The FDA and the DEA Are Butting Heads Over CBD

The DEA is resisting a recommendation that the cannabis-derived compound be moved to the least restrictive category of controlled substances.


Bruce R. Bennett/ZUMA Press/Newscom

A letter from the Department of Health and Human Services (HHS) to the Drug Enforcement Administration (DEA) reveals that medical reviewers at the Food and Drug Administration (FDA) and the National Institute on Drug Abuse (NIDA) believe the federal government should lift its ban on cannabidiol, a cannabis-derived compound commonly marketed as CBD.

HHS Assistant Secretary Brett Giroir sent the letter, which Marijuana Moment's Tom Angell obtained and published this week, to DEA Acting Administrator Robert Patterson, who has since retired, in May. "After reviewing the available information," Giroir writes, the FDA and NIDA "conclude that CBD and its salts [should] be controlled in Schedule V of the Controlled Substances Act." Drugs in Schedule V, which is the least restrictive category for controlled substances, have demonstrated medical value and are deemed unlikely to cause harm, abuse, or addiction. By contrast, drugs in Schedule I, where CBD currently sits as a component of marijuana, are supposed to have no recognized medical value and a high potential for abuse.

Giroir's letter also reveals that the DEA told HHS in April, 2018, that descheduling CBD would violate the United Nations Single Convention on Narcotics, a decades-old treaty to which the U.S. is a signatory. The DEA insists that CBD can be legalized only one product at a time, as particular preparations undergo clinical trials and receive FDA approval. Last month, for instance, the DEA put the CBD medication Epidiolex in Schedule V after the FDA approved it as a treatment for two severe forms of epilepsy.

The FDA, by contrast, has argued that CBD itself should be moved to Schedule V. In fact, the FDA report Giroir shared with DEA says that CBD should be descheduled altogether if the Single Convention is ever amended. Currently, the treaty requires signatories to regulate and control cannabis and all of its derivatives:

That recommendation speaks to the safety of CBD, which is marketed across the United States as a treatment for conditions ranging from stress to epilepsy. As far as I know, the FDA has never argued that a drug in Schedule I should be descheduled altogether.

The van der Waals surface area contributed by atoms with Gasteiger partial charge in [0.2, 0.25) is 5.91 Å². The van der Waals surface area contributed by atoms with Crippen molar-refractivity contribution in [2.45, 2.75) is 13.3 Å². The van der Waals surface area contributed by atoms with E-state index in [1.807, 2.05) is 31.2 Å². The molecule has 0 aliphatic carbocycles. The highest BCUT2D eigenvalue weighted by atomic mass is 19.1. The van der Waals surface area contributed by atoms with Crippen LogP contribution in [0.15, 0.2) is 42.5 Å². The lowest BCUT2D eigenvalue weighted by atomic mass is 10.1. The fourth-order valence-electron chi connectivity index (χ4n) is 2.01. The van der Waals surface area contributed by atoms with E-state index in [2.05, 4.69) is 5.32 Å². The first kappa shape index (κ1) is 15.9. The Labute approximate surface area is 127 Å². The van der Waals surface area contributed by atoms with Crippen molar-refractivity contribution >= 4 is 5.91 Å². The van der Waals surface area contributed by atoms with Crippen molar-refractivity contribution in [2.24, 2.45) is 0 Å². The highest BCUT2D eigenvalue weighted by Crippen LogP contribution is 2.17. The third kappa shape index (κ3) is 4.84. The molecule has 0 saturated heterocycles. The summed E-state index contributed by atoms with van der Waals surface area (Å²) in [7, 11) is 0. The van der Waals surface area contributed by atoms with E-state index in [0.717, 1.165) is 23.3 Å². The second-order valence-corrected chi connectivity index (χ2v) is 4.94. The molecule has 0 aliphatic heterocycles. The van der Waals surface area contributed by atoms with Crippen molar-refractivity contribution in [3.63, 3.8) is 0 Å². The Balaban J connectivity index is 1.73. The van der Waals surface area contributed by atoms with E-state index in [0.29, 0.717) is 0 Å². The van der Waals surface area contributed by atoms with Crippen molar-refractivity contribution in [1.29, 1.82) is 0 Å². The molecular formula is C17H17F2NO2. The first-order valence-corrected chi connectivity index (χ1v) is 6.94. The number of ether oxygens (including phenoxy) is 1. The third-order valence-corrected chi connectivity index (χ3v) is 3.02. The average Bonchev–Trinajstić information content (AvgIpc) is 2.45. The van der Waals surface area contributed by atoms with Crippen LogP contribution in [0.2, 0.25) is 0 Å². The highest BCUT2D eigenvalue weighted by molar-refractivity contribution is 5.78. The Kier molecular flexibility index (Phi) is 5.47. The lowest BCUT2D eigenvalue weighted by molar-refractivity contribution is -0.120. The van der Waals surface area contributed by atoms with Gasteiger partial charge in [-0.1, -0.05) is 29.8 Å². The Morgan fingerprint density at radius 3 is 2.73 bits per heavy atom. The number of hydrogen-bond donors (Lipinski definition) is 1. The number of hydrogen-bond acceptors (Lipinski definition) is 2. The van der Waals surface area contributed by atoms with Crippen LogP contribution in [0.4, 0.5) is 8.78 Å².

In a fight between scientists and drug cops, however, the drug cops win. The Controlled Substances Act, passed in 1970, empowers the attorney general to disregard recommendations from HHS. If Attorney General Jeff Sessions' ongoing obstruction of cannabis research is any indication, it is likely that the DEA will, for the foreseeable future, resist a broad rescheduling of CBD.

"DEA will continue to support sound and scientific research that promotes legitimate therapeutic uses for FDA-approved constituent components of cannabis, consistent with federal law," Acting DEA Administrator Uttam Dhillon said in a press release announcing the rescheduling of Epidiolex. The agency patted itself on the back for that decision:

Marijuana and CBD derived from marijuana remain against the law, except for the limited circumstances that it has been determined there is a medically approved benefit. In those instances, such as here, the drug will be made appropriately available to the public for medical use.

The drug is already widely available to the public for medical use, both as a component of most cannabis products and as a concentrate that is probably similar to Epidiolex (although we can't know that for sure, thanks to the federal prohibition on studying the effects of state-legal cannabis products in humans). There is broad support across the global medical community for CBD's therapeutic value, and the World Health Organization released a report in June that found

CBD "exhibits no effects indicative of any abuse or dependence potential", "may be a useful treatment for a number of other medical conditions", and "is generally well tolerated with a good safety profile". It also found "no evidence of recreational use of CBD or any public health-related problems associated with the use of pure CBD".

To make matters slightly more frustrating, attorney Rod Kight argues that not all forms of CBD are covered by Schedule I, because not all forms of CBD come from marijuana:

It is true that CBD derived from marijuana is also controlled. This is because CBD derived from an unlawful source is itself unlawful. But that's just the beginning of the inquiry. There are legal forms of cannabis, including industrial hemp, non-psychoactive hemp, and the mature stalks of the plant, which are an exception to the definition of marijuana. (Additionally, CBD can be derived from sources other than cannabis.) When CBD is derived from a lawful source it is lawful.

Except law enforcers don't treat any form of CBD as lawful. That CBD products have proliferated as quickly as they have says more about law enforcement priorities and resources than any consensus among cops and prosecutors about the legality of CBD.

In addition to citing the Single Convention on Narcotics as a reason to keep CBD in Schedule I, the Justice Department (which includes the DEA) has used the treaty as an excuse for blocking cannabis research. In April, Sessions cited the treaty when explaining to Congress why he continued to sit on applications for new manufacturers of research cannabis. As I wrote at the time, Sessions seems to be intentionally misreading the treaty to suit his anti-pot prejudices. That excuse probably won't hold water much longer: We now know that Sessions' obstruction of cannabis research conflicts not just with the wishes of Congressional Republicans but with the scientific advice of HHS and the FDA.